About Hotel de Ville
The seat of Paris City Council since 1357, Hotel de Ville – which translates to the Paris city hall – is a neo-renaissance building which is one of Paris’ most enduring landmarks.
History of Hotel de Ville
The site being the seat of the Paris City Council predates the construction of the Hotel de Ville. It was only in 1533 that king Francis I decided to formally construct a building for the purpose of being a city hall. A later north wing was added by Henry IV and Louis XIII between 1605 and 1628.
During the 14th century, the courtyard in front of the building was the central site for executions in the city. This pattern was later repeated, with a guillotine being installed there in 1792 which was frequently used during the French Revolution.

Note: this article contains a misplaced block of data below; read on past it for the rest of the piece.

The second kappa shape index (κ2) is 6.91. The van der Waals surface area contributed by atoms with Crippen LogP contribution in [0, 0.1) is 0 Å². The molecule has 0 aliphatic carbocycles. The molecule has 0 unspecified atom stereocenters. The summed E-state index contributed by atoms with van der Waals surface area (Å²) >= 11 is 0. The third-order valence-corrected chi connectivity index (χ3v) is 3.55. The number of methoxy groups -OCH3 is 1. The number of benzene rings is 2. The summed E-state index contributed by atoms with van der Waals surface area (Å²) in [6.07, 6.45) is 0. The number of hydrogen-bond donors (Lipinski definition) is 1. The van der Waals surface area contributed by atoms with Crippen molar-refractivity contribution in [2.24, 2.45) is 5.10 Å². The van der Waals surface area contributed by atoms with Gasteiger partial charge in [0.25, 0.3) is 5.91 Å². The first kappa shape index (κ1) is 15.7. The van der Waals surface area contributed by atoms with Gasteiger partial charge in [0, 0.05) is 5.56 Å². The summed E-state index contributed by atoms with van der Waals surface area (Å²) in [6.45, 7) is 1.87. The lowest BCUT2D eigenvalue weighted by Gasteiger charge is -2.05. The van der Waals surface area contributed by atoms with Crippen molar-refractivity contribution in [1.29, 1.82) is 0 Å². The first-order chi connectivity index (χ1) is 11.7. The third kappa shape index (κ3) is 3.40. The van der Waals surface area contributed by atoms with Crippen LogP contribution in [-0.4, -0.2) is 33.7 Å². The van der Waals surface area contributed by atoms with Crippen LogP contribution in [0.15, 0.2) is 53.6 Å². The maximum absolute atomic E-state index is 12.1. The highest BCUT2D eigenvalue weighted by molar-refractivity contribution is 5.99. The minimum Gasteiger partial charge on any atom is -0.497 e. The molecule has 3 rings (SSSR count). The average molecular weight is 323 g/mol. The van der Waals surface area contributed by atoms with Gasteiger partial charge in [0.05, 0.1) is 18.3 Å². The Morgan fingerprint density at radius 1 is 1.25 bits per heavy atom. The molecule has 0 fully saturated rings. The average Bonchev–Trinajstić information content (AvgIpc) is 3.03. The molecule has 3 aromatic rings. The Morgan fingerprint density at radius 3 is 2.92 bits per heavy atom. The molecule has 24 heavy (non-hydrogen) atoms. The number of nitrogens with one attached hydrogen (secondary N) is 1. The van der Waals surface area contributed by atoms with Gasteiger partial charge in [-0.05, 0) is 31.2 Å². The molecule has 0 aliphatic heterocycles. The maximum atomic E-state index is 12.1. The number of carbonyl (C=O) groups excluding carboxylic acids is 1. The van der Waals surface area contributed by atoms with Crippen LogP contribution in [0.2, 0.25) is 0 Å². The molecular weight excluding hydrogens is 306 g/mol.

Along with all of the city archives, it was burned to a shell by the Paris Commune in 1871. It was rebuilt over a period of 20 years following the original design, though the interior was significantly altered.
In 1944, as Paris was being liberated from the Germans, the Hotel de Ville was made the headquarters of the National Council of Resistance. At the climax of the liberation, Charles de Gaulle famously appeared on the balcony and made a speech to a celebrating crowd below.
Hotel de Ville Today
Today, Hotel de Ville houses the local government council, and the Mayor of Paris and her cabinet since 1977, and also serves as a venue for large receptions. Tours are available by reservation only. One of the highlights is the function room, which was created as a replica to the Hall of Mirrors at Versailles. Free major exhibitions are also a great success.
Getting to Hotel de Ville
Hotel de Ville is located very centrally in Paris, in the 3rd arrondissement. The closest Metro station is Châtelet.
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